I asked Bart about the skills needed for his role. He said, "I have to pull on lots of different levers, so a general business acumen that includes (1) an understanding of the legal business as well as the clients' businesses, (2) knowing the legal process and phases of work around different types of matters, (3) performing both financial and matter performance analysis, and (4) an ability to engage clients and colleagues in discussions around their business needs that necessitates clear, structured communication. But being a problem solver is what will ultimately get you a seat at the table. You need to be a creative thought partner—one who comes in with both open eyes and ears to hear the problems and talk through potential solutions. At times you need to be a change agent and help put vision into place, which is really exciting!"

He describes a typical week by the three roles he plays:

1. Client-Focused Work—Monitoring and communicating, reviewing ongoing matters for red flags and looking at pricing proposals, and working directly with client service teams.

2. Process-Oriented Work—Trying to establish a consistent process for the firm, so finding where in the process we are doing well so we can expand that effort, or where we are having some inefficiencies or pain points that we can address.

3. Problem-Solving Work—Looking internally for opportunities to improve and finding creative solutions to problems he encounters.

"One thing that has been quite interesting is the big impact that small changes bring," Bart says. "For instance, offering a client a few options in pricing instead of just hourly billing allows the client to engage in deeper discussions and ultimately fosters a better relationship. Focusing on a single pain point, like giving partners direct and easy access to matter performance data, provides clients with better, faster and more proactive service. Creating an automated process for the annual review of fee arrangements is another example. These were very discreet efforts that had huge impact on partners and clients."

On the most difficult aspects of his job, Bart notes, "There are an awful lot of stakeholders. Effecting change often requires a range of buy-in, and the vetting of ideas can be a bit cumbersome and time-consuming. However, I have benefited from those discussions, and it ultimately gets you to a better product, but debating with lawyers requires you bring your 'A game.' I really enjoy it and it helps protect us from mediocrity and ultimately leads to better adoption rates, as we move quickly once we get aligned." In short, "it is a challenging role, but I like the challenge and like the direction we are heading."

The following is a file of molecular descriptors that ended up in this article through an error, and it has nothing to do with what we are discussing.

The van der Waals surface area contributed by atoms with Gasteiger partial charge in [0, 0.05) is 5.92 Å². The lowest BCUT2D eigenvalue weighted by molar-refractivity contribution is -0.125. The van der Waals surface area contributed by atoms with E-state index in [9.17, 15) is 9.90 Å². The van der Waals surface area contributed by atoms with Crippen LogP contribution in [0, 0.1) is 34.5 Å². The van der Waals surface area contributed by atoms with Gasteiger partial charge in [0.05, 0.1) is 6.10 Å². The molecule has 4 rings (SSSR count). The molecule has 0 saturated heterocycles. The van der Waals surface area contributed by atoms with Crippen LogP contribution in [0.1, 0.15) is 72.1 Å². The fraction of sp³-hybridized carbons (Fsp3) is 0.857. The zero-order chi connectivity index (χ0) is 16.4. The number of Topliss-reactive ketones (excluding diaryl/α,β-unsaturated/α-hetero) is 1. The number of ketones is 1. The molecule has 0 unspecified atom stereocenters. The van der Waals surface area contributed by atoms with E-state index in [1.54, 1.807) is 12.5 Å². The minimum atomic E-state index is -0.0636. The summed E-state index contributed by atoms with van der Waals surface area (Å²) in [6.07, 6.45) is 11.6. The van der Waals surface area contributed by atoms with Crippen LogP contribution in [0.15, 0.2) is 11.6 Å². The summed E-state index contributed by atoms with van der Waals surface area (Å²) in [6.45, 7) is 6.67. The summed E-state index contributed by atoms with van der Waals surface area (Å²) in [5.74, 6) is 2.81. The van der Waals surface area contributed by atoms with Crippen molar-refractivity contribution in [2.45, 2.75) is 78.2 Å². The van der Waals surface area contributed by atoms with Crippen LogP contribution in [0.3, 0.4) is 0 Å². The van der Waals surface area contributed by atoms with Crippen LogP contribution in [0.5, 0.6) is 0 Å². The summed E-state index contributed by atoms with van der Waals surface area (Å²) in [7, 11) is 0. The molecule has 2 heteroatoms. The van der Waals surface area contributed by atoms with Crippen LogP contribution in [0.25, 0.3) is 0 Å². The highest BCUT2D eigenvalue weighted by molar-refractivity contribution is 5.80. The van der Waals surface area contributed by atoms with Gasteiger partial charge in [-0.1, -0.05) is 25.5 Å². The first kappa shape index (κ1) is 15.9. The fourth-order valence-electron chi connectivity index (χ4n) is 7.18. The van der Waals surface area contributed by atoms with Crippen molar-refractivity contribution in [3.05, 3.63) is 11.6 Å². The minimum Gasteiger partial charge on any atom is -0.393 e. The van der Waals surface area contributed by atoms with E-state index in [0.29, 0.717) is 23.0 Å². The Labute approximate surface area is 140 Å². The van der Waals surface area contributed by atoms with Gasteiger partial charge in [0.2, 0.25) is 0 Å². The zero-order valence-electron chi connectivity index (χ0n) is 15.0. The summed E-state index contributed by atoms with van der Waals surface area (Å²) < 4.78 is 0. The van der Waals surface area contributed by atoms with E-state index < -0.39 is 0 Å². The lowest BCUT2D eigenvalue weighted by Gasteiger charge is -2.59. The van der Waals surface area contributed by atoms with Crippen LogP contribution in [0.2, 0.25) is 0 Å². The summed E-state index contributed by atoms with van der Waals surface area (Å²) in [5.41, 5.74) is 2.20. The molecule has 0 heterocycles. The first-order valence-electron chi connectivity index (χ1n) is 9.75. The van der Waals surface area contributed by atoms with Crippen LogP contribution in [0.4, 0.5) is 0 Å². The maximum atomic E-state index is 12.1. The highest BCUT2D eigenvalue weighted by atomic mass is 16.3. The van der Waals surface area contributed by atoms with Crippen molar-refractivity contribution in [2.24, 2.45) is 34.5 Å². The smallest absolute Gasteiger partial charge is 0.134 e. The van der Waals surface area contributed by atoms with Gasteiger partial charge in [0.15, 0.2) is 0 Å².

Summary

The demand for Pricing and LPM professionals to fill the expanding industry trend will be strong for a while. There are varying opinions about whether it is better to take a person with legal industry experience and provide the financial and/or project management skills they might need, or to take a person with those skills but from a different industry, and teach them about legal processes. Either way, there are many firms that are only now beginning to formalize their pricing strategy, so many opportunities are likely to be available. The unique combination of necessary skill sets can make it hard for firms to find the right talent. So, if you have some of the skills—and also find the above stories interesting—there may be a place for you in this developing area. The biggest challenge for firms will be implementation. Adopting a pricing strategy requires a huge change, and all change is hard. This is especially true for changes that challenge the way financials have been reviewed historically, focusing on profitability rather than simply billable hours.

Sources

1. Patrick Johansen. "Roll Call." Patrick on Pricing, 2015.

2. Chris Johnson. "Your Clients Want Alternative Fees: Is Your Firm Ready?" The American Lawyer. The American Lawyer, 24 Aug. 2015 (access required).

3. Lisa Gianakos. "Knowledge Management." Digital White Papers, July 2013.

4. Toby Brown and Vincent Cordo. "Law Firm Pricing: Strategies, Roles, and Responsibilities." Wilmington Plc., 2013.